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Climate and Environment

Edison: California Won’t Reach Its 2030 Climate Goals Without Flipping The Switch To (Mostly Carbon-Free) Electric

The sunset creates a bright orange glow behind a series of transmission towers and power lines in Los Angeles, CA.
The sun sets behind Los Angeles transmission towers and power lines
(Robert Thiemann
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California is aiming to reduce greenhouse gases 40% below 1990 levels by 2030. But a report from Edison International says at the current rate, we’re not going to make it.

The state could miss the mark by between 30 and 90 million metric tons if specific steps are not made to significantly bring down carbon emissions, the utility argues.

The lower estimate is based on the state fully meeting existing policy goals and funding. The higher estimate assumes California's average annual reduction rate continues at its current pace.

The state would need to reduce greenhouse gas emissions by about 4% each year to meet the 2030 goal. And to get there, Edison International says we need to be more aggressive about electrifying our vehicles, homes and offices. (The electric power grid itself has to run on at least 80% carbon-free sources by 2030. The goal is 100% by 2045.)

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Buildings, ranging from high-rises to single-family homes, are responsible for one-fourth of excess CO2 emissions, while transportation accounts for even more: about one-third.

So one of the first steps to take is to get more electric vehicles on the road, according to Erica Bowman, Edison International Director of the CEO’s Office. To do that, electrics need to be more affordable and accessible. Just finding a place to charge your EV can be a challenge, she noted.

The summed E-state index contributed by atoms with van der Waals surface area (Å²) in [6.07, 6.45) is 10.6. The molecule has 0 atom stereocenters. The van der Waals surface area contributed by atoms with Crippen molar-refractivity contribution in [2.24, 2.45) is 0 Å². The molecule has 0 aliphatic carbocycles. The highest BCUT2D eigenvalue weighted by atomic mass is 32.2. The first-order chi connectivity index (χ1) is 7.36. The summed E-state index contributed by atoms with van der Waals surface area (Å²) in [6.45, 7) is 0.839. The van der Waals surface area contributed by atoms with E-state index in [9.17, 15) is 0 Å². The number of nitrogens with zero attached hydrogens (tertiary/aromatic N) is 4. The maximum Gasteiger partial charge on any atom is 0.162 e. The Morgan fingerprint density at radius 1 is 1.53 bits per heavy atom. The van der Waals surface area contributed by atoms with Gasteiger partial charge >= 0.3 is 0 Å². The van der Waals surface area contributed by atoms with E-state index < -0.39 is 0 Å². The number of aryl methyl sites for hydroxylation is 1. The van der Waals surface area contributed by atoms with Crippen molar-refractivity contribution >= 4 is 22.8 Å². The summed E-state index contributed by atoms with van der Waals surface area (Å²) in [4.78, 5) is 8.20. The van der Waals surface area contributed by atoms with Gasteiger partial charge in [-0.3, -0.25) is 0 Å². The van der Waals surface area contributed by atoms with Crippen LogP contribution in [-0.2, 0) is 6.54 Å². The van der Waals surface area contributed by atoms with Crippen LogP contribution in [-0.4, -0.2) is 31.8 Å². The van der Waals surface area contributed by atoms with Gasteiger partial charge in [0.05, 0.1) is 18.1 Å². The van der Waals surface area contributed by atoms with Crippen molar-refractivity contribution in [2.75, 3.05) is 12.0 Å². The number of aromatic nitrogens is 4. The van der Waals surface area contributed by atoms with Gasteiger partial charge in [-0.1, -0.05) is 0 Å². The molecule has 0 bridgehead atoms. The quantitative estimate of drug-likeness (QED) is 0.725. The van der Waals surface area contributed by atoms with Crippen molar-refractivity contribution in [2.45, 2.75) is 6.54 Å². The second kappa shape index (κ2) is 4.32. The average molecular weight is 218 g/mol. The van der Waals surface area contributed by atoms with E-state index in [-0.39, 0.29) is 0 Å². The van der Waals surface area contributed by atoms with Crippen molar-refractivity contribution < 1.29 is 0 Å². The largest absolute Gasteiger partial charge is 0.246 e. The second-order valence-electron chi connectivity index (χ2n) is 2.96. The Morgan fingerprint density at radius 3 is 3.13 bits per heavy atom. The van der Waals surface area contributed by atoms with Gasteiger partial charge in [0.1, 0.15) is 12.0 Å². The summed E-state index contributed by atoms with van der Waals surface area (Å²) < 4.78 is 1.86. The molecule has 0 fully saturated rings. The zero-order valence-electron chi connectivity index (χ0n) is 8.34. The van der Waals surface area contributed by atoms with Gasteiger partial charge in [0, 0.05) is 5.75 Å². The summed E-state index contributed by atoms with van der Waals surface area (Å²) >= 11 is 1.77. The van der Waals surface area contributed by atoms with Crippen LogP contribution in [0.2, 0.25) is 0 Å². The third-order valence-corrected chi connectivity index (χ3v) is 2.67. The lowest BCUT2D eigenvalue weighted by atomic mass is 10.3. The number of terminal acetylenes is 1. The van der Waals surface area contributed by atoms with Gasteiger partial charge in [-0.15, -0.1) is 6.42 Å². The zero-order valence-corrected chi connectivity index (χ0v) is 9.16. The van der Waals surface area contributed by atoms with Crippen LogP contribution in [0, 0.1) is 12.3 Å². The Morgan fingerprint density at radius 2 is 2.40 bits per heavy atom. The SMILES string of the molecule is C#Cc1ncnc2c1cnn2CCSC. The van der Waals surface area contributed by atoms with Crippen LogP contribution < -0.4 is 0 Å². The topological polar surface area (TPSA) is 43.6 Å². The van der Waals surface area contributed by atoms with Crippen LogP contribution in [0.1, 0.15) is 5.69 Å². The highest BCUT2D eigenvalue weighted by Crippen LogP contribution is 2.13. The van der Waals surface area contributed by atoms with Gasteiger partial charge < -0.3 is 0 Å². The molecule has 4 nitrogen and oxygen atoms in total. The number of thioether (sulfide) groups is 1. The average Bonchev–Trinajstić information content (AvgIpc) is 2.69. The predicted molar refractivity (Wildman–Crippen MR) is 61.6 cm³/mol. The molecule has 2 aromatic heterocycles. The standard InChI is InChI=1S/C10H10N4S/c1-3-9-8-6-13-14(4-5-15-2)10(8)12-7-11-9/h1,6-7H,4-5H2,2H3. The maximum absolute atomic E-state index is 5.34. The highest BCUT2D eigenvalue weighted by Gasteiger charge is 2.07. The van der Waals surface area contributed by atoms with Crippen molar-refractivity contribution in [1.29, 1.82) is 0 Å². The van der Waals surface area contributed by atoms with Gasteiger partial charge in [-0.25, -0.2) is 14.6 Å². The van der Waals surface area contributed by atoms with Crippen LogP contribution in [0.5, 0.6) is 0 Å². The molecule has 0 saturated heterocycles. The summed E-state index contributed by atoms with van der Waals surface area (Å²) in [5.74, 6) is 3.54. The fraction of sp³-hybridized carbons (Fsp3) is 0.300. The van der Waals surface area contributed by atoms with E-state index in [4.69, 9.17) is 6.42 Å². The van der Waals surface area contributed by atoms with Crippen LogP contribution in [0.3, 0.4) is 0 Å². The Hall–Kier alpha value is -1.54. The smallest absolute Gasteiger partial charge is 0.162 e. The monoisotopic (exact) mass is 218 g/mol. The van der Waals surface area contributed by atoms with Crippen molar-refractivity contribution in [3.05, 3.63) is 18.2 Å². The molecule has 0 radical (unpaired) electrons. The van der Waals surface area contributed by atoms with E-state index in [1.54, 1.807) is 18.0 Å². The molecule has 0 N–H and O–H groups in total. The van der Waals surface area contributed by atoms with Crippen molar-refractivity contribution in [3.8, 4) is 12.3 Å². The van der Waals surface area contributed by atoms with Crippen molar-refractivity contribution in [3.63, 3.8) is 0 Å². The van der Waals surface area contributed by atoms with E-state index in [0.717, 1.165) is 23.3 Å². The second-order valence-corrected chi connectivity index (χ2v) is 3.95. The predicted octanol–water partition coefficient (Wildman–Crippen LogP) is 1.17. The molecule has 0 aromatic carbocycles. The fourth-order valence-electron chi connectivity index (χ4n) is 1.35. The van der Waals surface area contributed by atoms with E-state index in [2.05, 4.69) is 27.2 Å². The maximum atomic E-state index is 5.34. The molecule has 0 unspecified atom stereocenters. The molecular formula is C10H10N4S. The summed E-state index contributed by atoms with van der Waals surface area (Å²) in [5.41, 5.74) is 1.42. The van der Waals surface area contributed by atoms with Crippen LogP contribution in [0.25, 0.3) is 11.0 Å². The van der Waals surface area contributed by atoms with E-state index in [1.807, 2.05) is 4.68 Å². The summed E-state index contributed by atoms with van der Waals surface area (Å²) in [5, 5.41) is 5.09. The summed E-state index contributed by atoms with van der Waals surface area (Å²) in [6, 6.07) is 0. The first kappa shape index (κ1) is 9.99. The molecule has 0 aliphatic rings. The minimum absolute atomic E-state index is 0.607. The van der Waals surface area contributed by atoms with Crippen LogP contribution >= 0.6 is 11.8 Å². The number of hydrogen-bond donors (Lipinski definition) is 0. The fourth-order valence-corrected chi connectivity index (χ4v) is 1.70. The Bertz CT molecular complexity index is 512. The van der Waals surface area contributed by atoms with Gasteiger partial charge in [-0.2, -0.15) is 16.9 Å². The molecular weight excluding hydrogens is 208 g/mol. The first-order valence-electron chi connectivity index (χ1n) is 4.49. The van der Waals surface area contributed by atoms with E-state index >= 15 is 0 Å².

“We're seeing that we need more than 1.1 million shared public chargers,” Bowman said. “There's a lot of work that needs to be done in order to deploy that amount of infrastructure and ensure that the charging itself isn't limiting vehicle adoption.”

The electrification can — and should — apply to home appliances as well, said Bowman, but it needs to be more attractive for homeowners and building operators to make the switch. Many people don’t even think to go electric when a major home appliance, like a water heater, breaks.

“We need to educate consumers on why it matters when either your air conditioning, space heater, or your water heater fails,” Bowman said. “It is so important that the replacement occurs with an efficient heat pump.”

The big thing to keep in mind, however, is that the power grid itself sometimes struggles to handle current demand, especially as temperatures rise. Remember all those power shutoffs last year? The Edison International report outlines that more must be done to strengthen the grid if we are to move towards more electric power.

Bowman said consumers won’t even want to go electric if they expect the power grid to go down with more use.

“They’re not going to want to electrify their vehicles. They're not going to want to electrify their buildings,” she said. “So this is something we're very focused on.”

Edison International has other suggestions to strengthen the power grid, including more renewable investments such as onshore and offshore wind sources, solar, and possibly even hydrogen.

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Installing longer-reaching power lines to bring in more energy from out of state is also on the table. Also, better technology to store power for single-family homes and public spaces is encouraged as both a money-saver and a backup for power outages.

But with 2030 just around the proverbial corner, Bowman said there’s urgency to take action now.

“It's really about what we need to do in the next 12 to 18 months to get the policies and the funding in place so that we are able to meet those 2030 goals," she said.

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